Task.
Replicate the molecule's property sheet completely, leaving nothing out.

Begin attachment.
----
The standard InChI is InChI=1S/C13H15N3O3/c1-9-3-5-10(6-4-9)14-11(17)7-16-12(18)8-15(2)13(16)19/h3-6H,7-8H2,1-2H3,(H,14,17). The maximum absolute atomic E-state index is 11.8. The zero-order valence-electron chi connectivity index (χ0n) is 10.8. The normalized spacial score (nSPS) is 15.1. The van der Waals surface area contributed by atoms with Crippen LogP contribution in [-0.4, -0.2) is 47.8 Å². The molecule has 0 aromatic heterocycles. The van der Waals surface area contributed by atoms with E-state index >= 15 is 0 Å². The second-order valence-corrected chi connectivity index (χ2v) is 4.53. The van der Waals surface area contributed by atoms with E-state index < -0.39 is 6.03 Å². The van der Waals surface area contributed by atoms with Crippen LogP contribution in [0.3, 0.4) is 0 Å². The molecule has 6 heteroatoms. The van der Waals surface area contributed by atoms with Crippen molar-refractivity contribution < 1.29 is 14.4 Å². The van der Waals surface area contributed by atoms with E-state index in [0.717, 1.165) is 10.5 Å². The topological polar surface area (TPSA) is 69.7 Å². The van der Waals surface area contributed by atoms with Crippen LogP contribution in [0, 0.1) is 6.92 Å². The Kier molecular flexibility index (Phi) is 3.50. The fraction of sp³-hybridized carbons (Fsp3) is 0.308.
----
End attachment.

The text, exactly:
The standard InChI is InChI=1S/C13H15N3O3/c1-9-3-5-10(6-4-9)14-11(17)7-16-12(18)8-15(2)13(16)19/h3-6H,7-8H2,1-2H3,(H,14,17). The maximum absolute atomic E-state index is 11.8. The zero-order valence-electron chi connectivity index (χ0n) is 10.8. The normalized spacial score (nSPS) is 15.1. The van der Waals surface area contributed by atoms with Crippen LogP contribution in [-0.4, -0.2) is 47.8 Å². The molecule has 0 aromatic heterocycles. The van der Waals surface area contributed by atoms with E-state index >= 15 is 0 Å². The second-order valence-corrected chi connectivity index (χ2v) is 4.53. The van der Waals surface area contributed by atoms with E-state index < -0.39 is 6.03 Å². The van der Waals surface area contributed by atoms with Crippen LogP contribution in [0.3, 0.4) is 0 Å². The molecule has 6 heteroatoms. The van der Waals surface area contributed by atoms with Crippen molar-refractivity contribution < 1.29 is 14.4 Å². The van der Waals surface area contributed by atoms with E-state index in [0.717, 1.165) is 10.5 Å². The topological polar surface area (TPSA) is 69.7 Å². The van der Waals surface area contributed by atoms with Crippen LogP contribution in [0, 0.1) is 6.92 Å². The Kier molecular flexibility index (Phi) is 3.50. The fraction of sp³-hybridized carbons (Fsp3) is 0.308.